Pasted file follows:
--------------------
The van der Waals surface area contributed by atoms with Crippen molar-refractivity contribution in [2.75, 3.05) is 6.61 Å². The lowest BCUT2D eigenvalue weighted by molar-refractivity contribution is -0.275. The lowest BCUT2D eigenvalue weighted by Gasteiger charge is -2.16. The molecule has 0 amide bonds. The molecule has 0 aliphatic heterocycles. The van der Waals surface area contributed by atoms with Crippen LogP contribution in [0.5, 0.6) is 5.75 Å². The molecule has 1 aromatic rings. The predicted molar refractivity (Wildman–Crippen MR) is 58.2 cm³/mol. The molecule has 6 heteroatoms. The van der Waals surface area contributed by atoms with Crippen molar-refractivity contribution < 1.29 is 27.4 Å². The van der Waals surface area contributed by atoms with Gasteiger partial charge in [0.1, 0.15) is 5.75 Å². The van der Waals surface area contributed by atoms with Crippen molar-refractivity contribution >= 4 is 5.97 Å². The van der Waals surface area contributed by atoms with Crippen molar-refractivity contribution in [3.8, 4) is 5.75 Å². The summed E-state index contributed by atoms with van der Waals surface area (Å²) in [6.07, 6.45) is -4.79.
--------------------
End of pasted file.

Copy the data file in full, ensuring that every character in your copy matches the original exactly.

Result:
The van der Waals surface area contributed by atoms with Crippen molar-refractivity contribution in [2.75, 3.05) is 6.61 Å². The lowest BCUT2D eigenvalue weighted by molar-refractivity contribution is -0.275. The lowest BCUT2D eigenvalue weighted by Gasteiger charge is -2.16. The molecule has 0 amide bonds. The molecule has 0 aliphatic heterocycles. The van der Waals surface area contributed by atoms with Crippen LogP contribution in [0.5, 0.6) is 5.75 Å². The molecule has 1 aromatic rings. The predicted molar refractivity (Wildman–Crippen MR) is 58.2 cm³/mol. The molecule has 6 heteroatoms. The van der Waals surface area contributed by atoms with Crippen molar-refractivity contribution < 1.29 is 27.4 Å². The van der Waals surface area contributed by atoms with Gasteiger partial charge in [0.1, 0.15) is 5.75 Å². The van der Waals surface area contributed by atoms with Crippen molar-refractivity contribution >= 4 is 5.97 Å². The van der Waals surface area contributed by atoms with Crippen molar-refractivity contribution in [3.8, 4) is 5.75 Å². The summed E-state index contributed by atoms with van der Waals surface area (Å²) in [6.07, 6.45) is -4.79.